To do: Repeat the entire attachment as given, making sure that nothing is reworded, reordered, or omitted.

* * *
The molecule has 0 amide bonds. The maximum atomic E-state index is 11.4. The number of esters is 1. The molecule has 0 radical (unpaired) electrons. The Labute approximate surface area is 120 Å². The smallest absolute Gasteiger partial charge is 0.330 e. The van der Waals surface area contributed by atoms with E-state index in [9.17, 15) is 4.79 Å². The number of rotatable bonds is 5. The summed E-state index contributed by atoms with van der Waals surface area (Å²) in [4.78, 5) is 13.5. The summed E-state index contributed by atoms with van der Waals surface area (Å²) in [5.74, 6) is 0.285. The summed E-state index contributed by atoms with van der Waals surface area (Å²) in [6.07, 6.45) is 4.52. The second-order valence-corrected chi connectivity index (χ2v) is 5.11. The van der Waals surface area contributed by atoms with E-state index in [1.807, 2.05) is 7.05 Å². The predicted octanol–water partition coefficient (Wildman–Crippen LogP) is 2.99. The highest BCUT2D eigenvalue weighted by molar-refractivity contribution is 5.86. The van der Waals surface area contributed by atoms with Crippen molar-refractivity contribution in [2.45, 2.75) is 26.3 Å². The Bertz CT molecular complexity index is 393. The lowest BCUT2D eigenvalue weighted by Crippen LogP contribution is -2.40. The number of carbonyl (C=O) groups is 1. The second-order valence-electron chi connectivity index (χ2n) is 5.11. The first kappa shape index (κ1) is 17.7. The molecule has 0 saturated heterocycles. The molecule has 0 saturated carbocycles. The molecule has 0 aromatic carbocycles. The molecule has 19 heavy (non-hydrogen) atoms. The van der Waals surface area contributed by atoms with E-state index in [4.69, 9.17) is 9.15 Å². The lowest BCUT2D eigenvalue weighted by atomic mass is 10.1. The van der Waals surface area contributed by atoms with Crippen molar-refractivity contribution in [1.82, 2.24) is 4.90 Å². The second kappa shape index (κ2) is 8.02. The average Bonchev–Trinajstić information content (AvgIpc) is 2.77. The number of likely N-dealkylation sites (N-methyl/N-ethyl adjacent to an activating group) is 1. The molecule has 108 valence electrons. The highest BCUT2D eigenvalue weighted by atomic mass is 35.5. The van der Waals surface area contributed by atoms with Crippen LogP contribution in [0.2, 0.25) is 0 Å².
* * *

The molecule has 0 amide bonds. The maximum atomic E-state index is 11.4. The number of esters is 1. The molecule has 0 radical (unpaired) electrons. The Labute approximate surface area is 120 Å². The smallest absolute Gasteiger partial charge is 0.330 e. The van der Waals surface area contributed by atoms with E-state index in [9.17, 15) is 4.79 Å². The number of rotatable bonds is 5. The summed E-state index contributed by atoms with van der Waals surface area (Å²) in [4.78, 5) is 13.5. The summed E-state index contributed by atoms with van der Waals surface area (Å²) in [5.74, 6) is 0.285. The summed E-state index contributed by atoms with van der Waals surface area (Å²) in [6.07, 6.45) is 4.52. The second-order valence-corrected chi connectivity index (χ2v) is 5.11. The van der Waals surface area contributed by atoms with E-state index in [1.807, 2.05) is 7.05 Å². The predicted octanol–water partition coefficient (Wildman–Crippen LogP) is 2.99. The highest BCUT2D eigenvalue weighted by molar-refractivity contribution is 5.86. The van der Waals surface area contributed by atoms with Crippen molar-refractivity contribution in [2.45, 2.75) is 26.3 Å². The Bertz CT molecular complexity index is 393. The lowest BCUT2D eigenvalue weighted by Crippen LogP contribution is -2.40. The number of carbonyl (C=O) groups is 1. The second-order valence-electron chi connectivity index (χ2n) is 5.11. The first kappa shape index (κ1) is 17.7. The molecule has 0 saturated heterocycles. The molecule has 0 saturated carbocycles. The molecule has 0 aromatic carbocycles. The molecule has 19 heavy (non-hydrogen) atoms. The van der Waals surface area contributed by atoms with E-state index in [4.69, 9.17) is 9.15 Å². The lowest BCUT2D eigenvalue weighted by atomic mass is 10.1. The van der Waals surface area contributed by atoms with Crippen molar-refractivity contribution in [1.82, 2.24) is 4.90 Å². The second kappa shape index (κ2) is 8.02. The average Bonchev–Trinajstić information content (AvgIpc) is 2.77. The number of likely N-dealkylation sites (N-methyl/N-ethyl adjacent to an activating group) is 1. The molecule has 108 valence electrons. The highest BCUT2D eigenvalue weighted by atomic mass is 35.5. The van der Waals surface area contributed by atoms with Crippen LogP contribution in [0.2, 0.25) is 0 Å².